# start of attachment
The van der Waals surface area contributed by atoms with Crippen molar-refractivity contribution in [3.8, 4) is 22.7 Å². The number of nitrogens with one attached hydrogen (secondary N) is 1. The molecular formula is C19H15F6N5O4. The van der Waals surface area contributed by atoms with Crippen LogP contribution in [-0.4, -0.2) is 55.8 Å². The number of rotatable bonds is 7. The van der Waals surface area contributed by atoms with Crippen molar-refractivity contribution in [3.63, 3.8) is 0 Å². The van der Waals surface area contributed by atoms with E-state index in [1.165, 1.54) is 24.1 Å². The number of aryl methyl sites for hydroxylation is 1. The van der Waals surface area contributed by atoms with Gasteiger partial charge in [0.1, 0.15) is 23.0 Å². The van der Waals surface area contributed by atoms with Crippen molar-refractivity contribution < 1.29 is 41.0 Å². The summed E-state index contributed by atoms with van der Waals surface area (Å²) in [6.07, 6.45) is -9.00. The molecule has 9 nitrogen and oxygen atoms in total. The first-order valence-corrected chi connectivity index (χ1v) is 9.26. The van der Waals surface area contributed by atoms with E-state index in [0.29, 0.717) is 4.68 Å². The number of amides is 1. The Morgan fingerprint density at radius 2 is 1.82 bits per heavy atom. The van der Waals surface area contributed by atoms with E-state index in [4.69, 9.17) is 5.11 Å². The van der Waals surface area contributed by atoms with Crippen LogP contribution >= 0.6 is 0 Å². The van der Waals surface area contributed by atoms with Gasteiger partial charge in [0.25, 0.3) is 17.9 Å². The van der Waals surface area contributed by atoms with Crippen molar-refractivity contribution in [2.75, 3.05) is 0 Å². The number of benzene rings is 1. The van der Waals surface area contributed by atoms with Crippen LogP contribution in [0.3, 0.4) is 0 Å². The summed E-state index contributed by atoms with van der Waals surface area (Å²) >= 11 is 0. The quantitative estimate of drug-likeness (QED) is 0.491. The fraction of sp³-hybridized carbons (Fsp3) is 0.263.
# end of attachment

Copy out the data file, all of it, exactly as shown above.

The van der Waals surface area contributed by atoms with Crippen molar-refractivity contribution in [3.8, 4) is 22.7 Å². The number of nitrogens with one attached hydrogen (secondary N) is 1. The molecular formula is C19H15F6N5O4. The van der Waals surface area contributed by atoms with Crippen LogP contribution in [-0.4, -0.2) is 55.8 Å². The number of rotatable bonds is 7. The van der Waals surface area contributed by atoms with Crippen molar-refractivity contribution in [3.63, 3.8) is 0 Å². The van der Waals surface area contributed by atoms with E-state index in [1.165, 1.54) is 24.1 Å². The number of aryl methyl sites for hydroxylation is 1. The van der Waals surface area contributed by atoms with Gasteiger partial charge in [0.1, 0.15) is 23.0 Å². The van der Waals surface area contributed by atoms with Crippen molar-refractivity contribution < 1.29 is 41.0 Å². The summed E-state index contributed by atoms with van der Waals surface area (Å²) in [6.07, 6.45) is -9.00. The molecule has 9 nitrogen and oxygen atoms in total. The first-order valence-corrected chi connectivity index (χ1v) is 9.26. The van der Waals surface area contributed by atoms with E-state index in [0.29, 0.717) is 4.68 Å². The number of amides is 1. The Morgan fingerprint density at radius 2 is 1.82 bits per heavy atom. The van der Waals surface area contributed by atoms with E-state index in [4.69, 9.17) is 5.11 Å². The van der Waals surface area contributed by atoms with Crippen LogP contribution >= 0.6 is 0 Å². The van der Waals surface area contributed by atoms with Gasteiger partial charge in [0.25, 0.3) is 17.9 Å². The van der Waals surface area contributed by atoms with Crippen molar-refractivity contribution in [2.75, 3.05) is 0 Å². The number of benzene rings is 1. The van der Waals surface area contributed by atoms with Crippen LogP contribution in [0.3, 0.4) is 0 Å². The summed E-state index contributed by atoms with van der Waals surface area (Å²) >= 11 is 0. The quantitative estimate of drug-likeness (QED) is 0.491. The fraction of sp³-hybridized carbons (Fsp3) is 0.263.